Summary: African swine fever (ASF) in Botswana was reported to the OIE on July 13, 1999. This outbreak was initially detected on the 4th of June and has involved only one farm to date. Botswana plays a negligible role in the international marketplace for swine and swine products. No live swine or pork products at risk for transmitting ASF were imported into the U.S. during the period from January 1997 until May 1999. The risk from this outbreak to U.S. swine population and trade is negligible at this time.
How extensive is the situation in the affected country and what was the country's disease status prior to the outbreak?
ASF was reported to the OIE by the Director of Animal Health and Production in Botswana on July 13, 1999. This outbreak was initially detected on the 4th of June, and to date, only one farm has reported illness. Diagnosis was made by clinical signs and laboratory testing.
The location of infection is on a commercial cattle producing farm in Sterglingh, Tuli Block, Botswana. On this farm there were 40 susceptible pigs, of which 36 became ill with 100% case mortality rate. The four remaining pigs were destroyed. The suspected source of the outbreak was the commingling of domestic pigs and warthogs through a broken fence. There are no immediately adjacent pig farms. Control measures have included restriction of pig movement into and out of the infected farm. The USDA does not consider Botswana, or any country in Africa, to be free of ASF.
Source: OIE Disease Information Report
What is the country's place in the international market for affected animals and animal products?
During 1998, Botswana produced less than .01% of worldwide pig meat production, and less than .01% of worldwide pig production.
Source: United Nations FAO
What is the country's production and trade in affected animals and animal products?
Botswana's swine herd during the years 1997 and 1998 consisted of 3,500 and 4,000 swine respectively. Botswana slaughtered approximately 11,000 swine and produced approximately 550 metric tons of pig meat annually.
During the years 1996 and 1997 (latest year for which data is available), Botswana imported more pigs and pig meat than they exported. During 1996 and 1997, a reported 7,841 pigs were imported for each of those years. There were no reported exported pigs. Botswana imported 899 metric tons, and exported only 3 metric tons of pig meat annually during 1996 and 1997.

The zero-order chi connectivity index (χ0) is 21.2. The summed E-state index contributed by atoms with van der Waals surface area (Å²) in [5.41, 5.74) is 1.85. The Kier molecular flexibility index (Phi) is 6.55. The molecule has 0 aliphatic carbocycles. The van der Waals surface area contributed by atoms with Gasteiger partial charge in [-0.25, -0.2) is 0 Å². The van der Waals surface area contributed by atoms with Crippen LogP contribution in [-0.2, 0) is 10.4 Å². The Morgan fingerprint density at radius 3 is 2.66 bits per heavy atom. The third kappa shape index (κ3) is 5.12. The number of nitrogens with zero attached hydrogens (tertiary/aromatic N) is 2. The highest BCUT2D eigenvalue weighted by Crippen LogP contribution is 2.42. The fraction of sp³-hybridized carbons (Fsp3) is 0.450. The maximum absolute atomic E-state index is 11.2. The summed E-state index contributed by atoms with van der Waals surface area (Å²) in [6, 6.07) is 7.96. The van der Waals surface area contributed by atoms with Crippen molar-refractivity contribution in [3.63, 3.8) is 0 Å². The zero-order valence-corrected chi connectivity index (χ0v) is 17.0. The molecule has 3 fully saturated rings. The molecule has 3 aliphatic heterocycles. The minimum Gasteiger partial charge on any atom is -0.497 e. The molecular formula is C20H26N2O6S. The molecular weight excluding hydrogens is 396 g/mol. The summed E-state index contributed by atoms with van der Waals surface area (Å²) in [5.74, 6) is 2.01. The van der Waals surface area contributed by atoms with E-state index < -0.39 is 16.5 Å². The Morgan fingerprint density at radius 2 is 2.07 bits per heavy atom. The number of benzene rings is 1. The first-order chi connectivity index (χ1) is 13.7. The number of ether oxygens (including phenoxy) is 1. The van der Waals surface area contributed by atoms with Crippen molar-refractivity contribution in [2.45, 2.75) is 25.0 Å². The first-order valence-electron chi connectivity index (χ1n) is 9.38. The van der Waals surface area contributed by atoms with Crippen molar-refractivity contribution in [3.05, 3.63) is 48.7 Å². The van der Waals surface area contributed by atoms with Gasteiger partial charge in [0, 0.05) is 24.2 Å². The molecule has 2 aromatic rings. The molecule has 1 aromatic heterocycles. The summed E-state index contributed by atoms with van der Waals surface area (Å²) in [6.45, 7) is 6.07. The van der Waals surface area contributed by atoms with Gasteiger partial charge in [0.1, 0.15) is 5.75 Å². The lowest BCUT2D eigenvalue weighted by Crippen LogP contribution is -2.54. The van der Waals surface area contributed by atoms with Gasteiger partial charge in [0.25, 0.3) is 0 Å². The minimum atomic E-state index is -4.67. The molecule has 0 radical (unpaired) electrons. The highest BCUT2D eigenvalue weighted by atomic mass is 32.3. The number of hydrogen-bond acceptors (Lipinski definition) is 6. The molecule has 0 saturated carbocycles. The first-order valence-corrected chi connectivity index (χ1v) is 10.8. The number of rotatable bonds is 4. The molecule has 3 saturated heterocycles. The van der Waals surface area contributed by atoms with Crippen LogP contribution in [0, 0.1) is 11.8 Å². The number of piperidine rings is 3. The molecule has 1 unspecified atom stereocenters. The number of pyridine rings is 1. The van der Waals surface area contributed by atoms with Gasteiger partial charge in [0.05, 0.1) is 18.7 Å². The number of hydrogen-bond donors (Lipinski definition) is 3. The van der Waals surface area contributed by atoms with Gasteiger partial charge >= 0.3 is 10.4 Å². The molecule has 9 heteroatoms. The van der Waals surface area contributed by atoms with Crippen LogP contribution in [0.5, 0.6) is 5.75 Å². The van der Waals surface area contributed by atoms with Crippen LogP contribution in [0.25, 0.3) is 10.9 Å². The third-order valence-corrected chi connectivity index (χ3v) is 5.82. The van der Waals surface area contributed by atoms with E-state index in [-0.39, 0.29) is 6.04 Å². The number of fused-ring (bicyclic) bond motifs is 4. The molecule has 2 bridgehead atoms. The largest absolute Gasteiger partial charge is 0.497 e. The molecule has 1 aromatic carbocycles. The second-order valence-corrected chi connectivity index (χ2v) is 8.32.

Source: United Nations FAO
What are the U.S. imports of affected animals or animal products from the country?
No live swine or high risk pork products were legally imported into the U.S. during the period from January 1997 until May 1999. There is a report of 65 kg of dead animal product, unspecified, and not fit for human consumption (code 0511994050) imported into the U.S. in 1999. This does not represent very much material, and there is a low likelihood it is of pig origin.
Source: World Trade Atlas, May 1999
What is the level of passenger traffic arriving in the United States from the affected country?
Travel between the U.S. and Botswana is minimal. For 1996, the World Tourism Organization reported 1,555 tourists from Botswana to the U.S. and just over 14,000 U.S. tourists to Botswana. The Agricultural Quarantine Inspection Monitoring Program conducted by USDA, APHIS, PPQ found 0 of 2 sampled airline passengers arriving in the U.S. from Botswana in fiscal year 1998 to be carrying animal products.
While ASF is not known to infect humans, the viral agent has a high survival rate despite adverse environmental conditions and therefore has a moderate risk of being mechanically transmitted by visitors from Botswana to the U.S., or returning residents. African Ornithodoros spp ticks have been identified as the reservoir for ASF, and Ornithodoros coriaceus, indigenous to the U.S., is capable of viral transmission. For these reasons, it is important to note visitor traffic between the two countries.
Source: World Tourism Organization: 1998 Yearbook of Tourism Statistics, USDA-APHIS: AQI Data, USDA-APHIS-CEAH: Potential for International Travelers to Transmit Foreign Animal Diseases to US Livestock or Poultry.
Risk to the U.S. swine population due to this outbreak is negligible at this time. No actions are recommended other than awareness of this List A disease outbreak.
CEI's plans for follow up:
CEI has no further plans regarding this outbreak. If you seek more information or wish to comment on this worksheet, please reply to this message or contact Katherine Marshall (970) 490-7801 or Vicki Bridges (970) 490-7822.
Prepared by: Center for Emerging Issues, Centers for Epidemiology and Animal Health